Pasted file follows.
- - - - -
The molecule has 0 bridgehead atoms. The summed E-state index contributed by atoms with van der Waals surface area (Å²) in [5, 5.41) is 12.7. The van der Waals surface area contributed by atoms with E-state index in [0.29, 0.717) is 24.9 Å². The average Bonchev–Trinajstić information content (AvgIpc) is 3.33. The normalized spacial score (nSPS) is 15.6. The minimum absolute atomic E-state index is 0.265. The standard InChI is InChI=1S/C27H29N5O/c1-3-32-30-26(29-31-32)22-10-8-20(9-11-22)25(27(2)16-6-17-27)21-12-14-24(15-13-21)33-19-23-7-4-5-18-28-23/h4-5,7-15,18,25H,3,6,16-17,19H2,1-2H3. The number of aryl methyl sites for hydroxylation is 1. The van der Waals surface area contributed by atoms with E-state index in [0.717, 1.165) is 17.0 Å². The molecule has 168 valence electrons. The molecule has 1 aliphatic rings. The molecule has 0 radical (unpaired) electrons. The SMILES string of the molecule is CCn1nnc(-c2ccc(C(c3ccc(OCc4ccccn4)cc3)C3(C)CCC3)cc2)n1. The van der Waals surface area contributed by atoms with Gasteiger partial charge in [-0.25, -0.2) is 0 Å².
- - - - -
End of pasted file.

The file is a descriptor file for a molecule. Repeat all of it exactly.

The molecule has 0 bridgehead atoms. The summed E-state index contributed by atoms with van der Waals surface area (Å²) in [5, 5.41) is 12.7. The van der Waals surface area contributed by atoms with E-state index in [0.29, 0.717) is 24.9 Å². The average Bonchev–Trinajstić information content (AvgIpc) is 3.33. The normalized spacial score (nSPS) is 15.6. The minimum absolute atomic E-state index is 0.265. The standard InChI is InChI=1S/C27H29N5O/c1-3-32-30-26(29-31-32)22-10-8-20(9-11-22)25(27(2)16-6-17-27)21-12-14-24(15-13-21)33-19-23-7-4-5-18-28-23/h4-5,7-15,18,25H,3,6,16-17,19H2,1-2H3. The number of aryl methyl sites for hydroxylation is 1. The van der Waals surface area contributed by atoms with E-state index in [0.717, 1.165) is 17.0 Å². The molecule has 168 valence electrons. The molecule has 1 aliphatic rings. The molecule has 0 radical (unpaired) electrons. The SMILES string of the molecule is CCn1nnc(-c2ccc(C(c3ccc(OCc4ccccn4)cc3)C3(C)CCC3)cc2)n1. The van der Waals surface area contributed by atoms with Gasteiger partial charge in [-0.25, -0.2) is 0 Å².